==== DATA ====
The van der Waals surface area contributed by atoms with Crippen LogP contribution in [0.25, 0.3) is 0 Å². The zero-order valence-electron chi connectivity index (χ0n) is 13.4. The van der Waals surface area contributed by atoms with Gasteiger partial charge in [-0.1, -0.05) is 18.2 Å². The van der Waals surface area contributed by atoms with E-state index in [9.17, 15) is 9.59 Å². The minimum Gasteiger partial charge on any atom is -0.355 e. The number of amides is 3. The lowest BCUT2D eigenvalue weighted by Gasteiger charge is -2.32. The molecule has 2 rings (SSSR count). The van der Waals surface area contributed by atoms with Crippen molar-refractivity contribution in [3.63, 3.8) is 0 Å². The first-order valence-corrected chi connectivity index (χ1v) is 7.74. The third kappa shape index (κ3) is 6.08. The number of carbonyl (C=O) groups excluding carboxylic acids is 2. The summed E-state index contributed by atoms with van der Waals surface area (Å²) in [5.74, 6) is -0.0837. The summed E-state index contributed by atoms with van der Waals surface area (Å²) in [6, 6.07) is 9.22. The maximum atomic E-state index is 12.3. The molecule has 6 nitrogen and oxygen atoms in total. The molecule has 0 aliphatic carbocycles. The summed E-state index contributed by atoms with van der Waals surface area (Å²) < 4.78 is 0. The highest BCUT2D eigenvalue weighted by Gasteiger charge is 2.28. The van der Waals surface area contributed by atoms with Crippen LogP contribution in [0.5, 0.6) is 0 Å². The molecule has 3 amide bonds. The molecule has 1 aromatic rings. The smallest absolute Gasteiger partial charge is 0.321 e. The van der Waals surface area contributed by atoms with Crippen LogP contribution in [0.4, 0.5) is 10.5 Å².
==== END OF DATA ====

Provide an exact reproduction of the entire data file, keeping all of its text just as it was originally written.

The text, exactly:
The van der Waals surface area contributed by atoms with Crippen LogP contribution in [0.25, 0.3) is 0 Å². The zero-order valence-electron chi connectivity index (χ0n) is 13.4. The van der Waals surface area contributed by atoms with Gasteiger partial charge in [-0.1, -0.05) is 18.2 Å². The van der Waals surface area contributed by atoms with E-state index in [9.17, 15) is 9.59 Å². The minimum Gasteiger partial charge on any atom is -0.355 e. The number of amides is 3. The lowest BCUT2D eigenvalue weighted by Gasteiger charge is -2.32. The molecule has 2 rings (SSSR count). The van der Waals surface area contributed by atoms with Crippen molar-refractivity contribution in [3.63, 3.8) is 0 Å². The first-order valence-corrected chi connectivity index (χ1v) is 7.74. The third kappa shape index (κ3) is 6.08. The number of carbonyl (C=O) groups excluding carboxylic acids is 2. The summed E-state index contributed by atoms with van der Waals surface area (Å²) in [5.74, 6) is -0.0837. The summed E-state index contributed by atoms with van der Waals surface area (Å²) in [6, 6.07) is 9.22. The maximum atomic E-state index is 12.3. The molecule has 6 nitrogen and oxygen atoms in total. The molecule has 0 aliphatic carbocycles. The summed E-state index contributed by atoms with van der Waals surface area (Å²) < 4.78 is 0. The highest BCUT2D eigenvalue weighted by Gasteiger charge is 2.28. The van der Waals surface area contributed by atoms with Crippen LogP contribution in [0.5, 0.6) is 0 Å². The molecule has 3 amide bonds. The molecule has 1 aromatic rings. The smallest absolute Gasteiger partial charge is 0.321 e. The van der Waals surface area contributed by atoms with Crippen LogP contribution in [0.4, 0.5) is 10.5 Å².